Most organizations say they are focused on meeting and exceeding customer needs. But, as a customer, this often isn’t what I experience.
Delighting customers is critical to long term business success. Satisfied customers will remain your customers until they see the opportunity for something that might be better or is cheaper. Delighted customers are loyal and much more likely to remain customers.
Delighting customers is often about paying attention to the small details. Paying close attention to customer’s jobs to be done is a powerful tool. Then apply creative thinking and a knowledge of your industry, technical possibilities and business realities to provide solutions that delight customers.
Photo by a colleague of mine at Hexawise in his Japanese hotel room.
This photo shows a respect for customer’s jobs to be done. In many hotels the mirrors in the bathroom are obstructed after a shower. This mirror has been designed (with a heating element behind the mirror – applying technical engineering and scientific knowledge) to allow customers to be able to use the mirror effectively in the very common use case (after they shower). It is a small detail. It is also the kind of detail that an organization focused on customer delight will get right. Matt shared this photo on Reddit and it received over 80,000 upvotes (there is an appreciation for this improvement).
FYI Hexawise is hiring a senior software testing consultant, in case you want to go see this mirror for yourself and also to work with me and Hexawise to improve customer delight with the software that impacts our lives so much these days.
Solutions must be something that is free (improving processes often reduces costs so it is not always a matter of extra cost) or something customers will pay for (business/market realities). It isn’t useful to create a solution that your customers would like enough to pay 1% extra for if it adds 15% to your costs.
As with so many management improvement strategies how a desire to delight customers is expressed is dependant on many aspects of the existing organization. You can’t wake up on day to the wisdom of delighting customers and announce this new strategy and expect anything to really change. It is dependant on viewing your organization as a system and making the appropriate adjustments to allow the organization to be optimized to delight customers (see creating a customer of customer focus and How To Create a Continual Improvement Culture).
It is critical to design the organization to maximize the potential information generated at the point where customers interact with the organization. That is not a simple thing to do in isolation (based on the current culture of most organizations today). It requires a deep commitment to continual improvement, respect for people and all the rest of the management improvement practices I have been writing about in this blog for over 10 years now.
Related: Aligning Marketing Vision and Management – Delighting Customers – Customers, “Internal Customers” and End Users – What Job Does Your Product Do? (2007) – Stated Versus Revealed Preference – Innovation Strategy
When people try to use a short quote as an accurate encapsulation of a management concept they will often be disappointed.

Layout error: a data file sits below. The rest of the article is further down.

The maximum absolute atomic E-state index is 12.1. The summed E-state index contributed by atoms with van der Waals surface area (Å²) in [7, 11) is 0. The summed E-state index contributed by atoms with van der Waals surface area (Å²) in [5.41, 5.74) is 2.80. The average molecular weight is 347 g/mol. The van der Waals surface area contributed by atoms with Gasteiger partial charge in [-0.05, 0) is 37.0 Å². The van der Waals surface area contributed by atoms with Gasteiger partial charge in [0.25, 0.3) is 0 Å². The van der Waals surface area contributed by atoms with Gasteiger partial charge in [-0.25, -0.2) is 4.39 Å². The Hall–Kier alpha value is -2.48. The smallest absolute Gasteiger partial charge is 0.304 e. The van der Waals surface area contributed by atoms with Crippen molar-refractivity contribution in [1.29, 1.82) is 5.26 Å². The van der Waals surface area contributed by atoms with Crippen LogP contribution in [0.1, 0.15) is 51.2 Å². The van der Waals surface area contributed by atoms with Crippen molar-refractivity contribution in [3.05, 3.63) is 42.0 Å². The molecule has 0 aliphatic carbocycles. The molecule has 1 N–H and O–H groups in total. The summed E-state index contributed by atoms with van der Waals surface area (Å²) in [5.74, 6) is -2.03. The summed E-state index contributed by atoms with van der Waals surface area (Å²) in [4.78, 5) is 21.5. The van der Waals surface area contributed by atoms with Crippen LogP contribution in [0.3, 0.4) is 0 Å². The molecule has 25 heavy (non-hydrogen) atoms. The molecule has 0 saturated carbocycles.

It is obvious that Dr. Deming believed that organizations failed to use data effectively to improve needed to change and use data effectively in order to thrive over the long term. He believed that greatly increasing the use of data in decision making would be useful. He also believe there were specific problems with how data was used, when it is was used. Failing to understand variation leads to misinterpreting what conclusions can appropriately be drawn from data.
Using data is extremely useful in improving performance. But as Deming quoted Lloyd Nelson as saying “the most important figures that one needs for management are unknown or unknowable.”
I believe Dr. Deming would have said something like “In God we trust, all others bring data” (I haven’t been able to find a source verifying he did say it). Others don’t believe he would referencing the Lloyd Nelson quote and all Deming’s other work showing that Dr. Deming’s opinion that data isn’t all that matters. I believe they are correct that Dr. Deming wouldn’t mean for the quote to be taken literally as a summation of everything he ever said. That doesn’t mean he wouldn’t use a funny line that emphasized an important message – we need to stop relying so much on unsubstantiated opinion and instead back up opinion with data (including experiments).
Quotes can help crystallize a concept and drive home a point. They are very rarely a decent way to pass on the whole of what the author meant, this is why context is so important. But, most often quotes are shared without context and that of course, leads to misunderstandings.
A funny example of this is the Deming quote that you often see: “if you canâ€™t measure it, you canâ€™t manage it.” Deming did actually say that. But without the context you get 100% the wrong understanding of what he said. Deming’s full statement is â€œIt is wrong to suppose that if you canâ€™t measure it, you canâ€™t manage it â€“ a costly myth.â€ Now normally much more context is required to truly understand the author’s point. But this is a funny example of how a quote can be even be accurate when passed on to you and yet completely misleading because it is taken out of context.
There are many factors that are important to effectively practice the management improvement ideas I have discussed in this blog for over a decade. One of the most important is a culture that encourages critical thinking as well as challenging claims, decisions and assumptions.